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Missouri Republicans’ Ban on Abortion ‘Sanctuary Cities’ Might Not Actually Do Anything

Teddy Wilson

GOP lawmakers are attacking a St. Louis anti-discrimination ordinance for something it doesn't even do.

Missouri lawmakers are debating legislation that targets so-called abortion sanctuary cities, which prohibit discrimination based on reproductive health decisions—though it is unclear if the bill would have the effect lawmakers claim.

The St. Louis Board of Aldermen on February 10 passed Board Bill 203, which prohibits discrimination based on a person’s reproductive health decisions. The ordinance bans employers and landlords from discriminating against people who have had abortion care, use contraceptives, or are pregnant.

St. Louis Alderwoman Megan Green told Missourinet that the legislation under consideration by state legislators will not affect the city’s ordinance.

“The piece of legislation that they are trying to pass, that they are saying that is in response to our local nondiscrimination ordinance, it doesn’t actually address our local nondiscrimination ordinance,” Green said.

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The St. Louis ordinance includes exemptions for any “religious institution, corporation, association, society, health care facility or educational institution with historic religious affiliation.”

Opponents claim the ordinance would target religiously affiliated fake clinics, also known as crisis pregnancy centers. Missouri Gov. Eric Greitens (R) claimed in a post on Facebook that the ordinance “attacks clinics that help women.” Fake clinics have been found to peddle misinformation about abortion care in efforts to dissuade pregnant people from undergoing the procedure. 

The governor’s claim surprised Green, who told KMOV she thought the governor “either didn’t read or was not appropriately briefed” on the details of the ordinance. “He talked specifically about crisis pregnancy centers, and the bill makes no mention of that,” Green said.  

Bridget VanMeans, president of ThriVe St. Louis, told Missourinet that the ordinance puts religiously affiliated organizations at risk. “I believe that this bill is a slippery slope that comes against protecting protected groups” VanMeans said.

ThriVe, one of more than 60 anti-choice fake clinics in the state, has been criticized by reproductive rights activists for the dissemination of “sensationalized propaganda” about abortion care.

When Greitens announced a special legislative session this month, he claimed “pregnancy care centers are under attack” in St. Louis, and called for legislation to prevent cities or municipalities from enacting laws prohibiting fake clinics from misleading pregnant people about reproductive choices.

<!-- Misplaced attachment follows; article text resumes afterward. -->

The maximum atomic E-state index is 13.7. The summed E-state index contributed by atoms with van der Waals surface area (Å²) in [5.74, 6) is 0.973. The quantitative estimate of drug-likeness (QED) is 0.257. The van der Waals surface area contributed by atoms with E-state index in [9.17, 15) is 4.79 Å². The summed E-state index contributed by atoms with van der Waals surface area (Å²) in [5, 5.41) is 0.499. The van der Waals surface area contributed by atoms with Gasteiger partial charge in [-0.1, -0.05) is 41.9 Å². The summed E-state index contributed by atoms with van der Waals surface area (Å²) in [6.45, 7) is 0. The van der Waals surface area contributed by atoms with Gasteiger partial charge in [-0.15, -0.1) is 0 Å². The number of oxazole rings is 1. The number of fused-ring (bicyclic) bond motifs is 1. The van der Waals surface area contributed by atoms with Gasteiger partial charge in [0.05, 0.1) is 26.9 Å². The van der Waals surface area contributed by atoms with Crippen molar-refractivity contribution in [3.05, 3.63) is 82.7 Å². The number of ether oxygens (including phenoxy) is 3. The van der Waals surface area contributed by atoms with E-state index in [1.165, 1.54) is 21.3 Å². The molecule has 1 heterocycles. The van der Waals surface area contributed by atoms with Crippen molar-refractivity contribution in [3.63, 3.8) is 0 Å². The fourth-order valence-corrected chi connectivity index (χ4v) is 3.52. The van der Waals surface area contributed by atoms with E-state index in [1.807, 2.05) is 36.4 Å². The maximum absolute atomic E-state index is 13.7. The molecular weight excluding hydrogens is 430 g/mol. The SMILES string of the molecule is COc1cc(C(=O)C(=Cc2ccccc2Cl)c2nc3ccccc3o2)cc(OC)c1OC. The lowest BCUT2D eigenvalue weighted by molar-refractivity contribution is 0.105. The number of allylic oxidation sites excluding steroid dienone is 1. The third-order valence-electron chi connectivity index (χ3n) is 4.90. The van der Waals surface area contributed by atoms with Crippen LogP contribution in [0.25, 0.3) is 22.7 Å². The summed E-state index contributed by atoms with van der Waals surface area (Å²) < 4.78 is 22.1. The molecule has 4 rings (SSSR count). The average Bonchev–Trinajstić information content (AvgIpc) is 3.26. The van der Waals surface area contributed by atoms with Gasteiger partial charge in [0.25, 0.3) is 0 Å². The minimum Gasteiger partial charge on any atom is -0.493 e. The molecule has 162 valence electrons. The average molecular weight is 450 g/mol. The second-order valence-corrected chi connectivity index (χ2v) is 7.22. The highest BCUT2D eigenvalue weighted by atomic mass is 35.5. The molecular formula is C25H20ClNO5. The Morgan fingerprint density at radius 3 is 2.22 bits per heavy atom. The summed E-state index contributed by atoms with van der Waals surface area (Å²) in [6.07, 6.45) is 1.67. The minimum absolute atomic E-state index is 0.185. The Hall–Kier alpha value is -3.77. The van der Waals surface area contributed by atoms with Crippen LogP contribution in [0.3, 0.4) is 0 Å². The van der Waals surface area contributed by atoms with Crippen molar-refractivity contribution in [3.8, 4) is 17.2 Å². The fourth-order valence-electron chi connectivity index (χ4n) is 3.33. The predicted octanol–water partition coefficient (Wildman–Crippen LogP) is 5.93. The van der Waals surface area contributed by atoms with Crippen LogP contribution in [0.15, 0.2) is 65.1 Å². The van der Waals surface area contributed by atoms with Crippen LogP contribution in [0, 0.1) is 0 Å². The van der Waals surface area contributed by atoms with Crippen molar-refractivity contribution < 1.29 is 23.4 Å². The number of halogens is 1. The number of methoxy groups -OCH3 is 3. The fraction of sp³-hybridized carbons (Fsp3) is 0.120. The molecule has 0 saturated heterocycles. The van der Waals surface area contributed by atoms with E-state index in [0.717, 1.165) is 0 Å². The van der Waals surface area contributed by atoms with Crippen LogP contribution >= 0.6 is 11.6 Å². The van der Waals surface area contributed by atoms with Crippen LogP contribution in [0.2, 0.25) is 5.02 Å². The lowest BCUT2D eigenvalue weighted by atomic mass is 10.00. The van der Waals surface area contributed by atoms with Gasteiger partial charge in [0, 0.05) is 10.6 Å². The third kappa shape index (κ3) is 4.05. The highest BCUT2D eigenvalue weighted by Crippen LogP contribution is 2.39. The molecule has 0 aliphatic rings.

SB 5, sponsored by state Sen. Andrew Koenig (R-Manchester), was introduced during the special session and combined elements of the two other senate bills, including language intended to nullify the St. Louis ordinance. The bill has been passed by both the house and senate, but amendments made by both chambers will likely require the bill be sent to a conference committee. Greitens has expressed support for the house version.

Both versions of the bill would prohibit cities and municipalities from passing ordinances that require people or organizations to “participate in abortion.” Both include protections for “alternatives to abortion agencies”—meaning anti-choice fake clinics.

State Sen. Jill Schupp (D-Creve Coeur) told Rewire that she thinks supporters of the GOP legislation have used the term “abortion sanctuary city” to exploit the anti-immigrant rhetoric used by Republicans attacking cities that refuse to cooperate with the Trump administration’s anti-immigrant agenda. 

“It’s horrible to use this in the immigration realm, and it’s horrible to pretend that this bill has anything to do with a sanctuary city,” Schupp said. “This bill does not do what it purports to do.”

Some of the provisions in SB 5 are already prohibited by the St. Louis ordinance.  SB 5 would prohibit local ordinances that require “an employer, employee, health care provider, health plan provider, health plan sponsor, or any other person to provide coverage for or to participate in a health plan that includes benefits that are not otherwise required by state law.”

The city’s ordinance states that it does not require a “religious institution, corporation, association, or society to provide reproductive health benefits of any kind.”

Green told Missourinet she thinks state lawmakers’ efforts will be in vain. “They’re passing laws that either ‘a,’ will not be held up by the Supreme Court and will get struck down…or ‘b,’ don’t actually do anything to impact our local nondiscrimination ordinance,” Green said.

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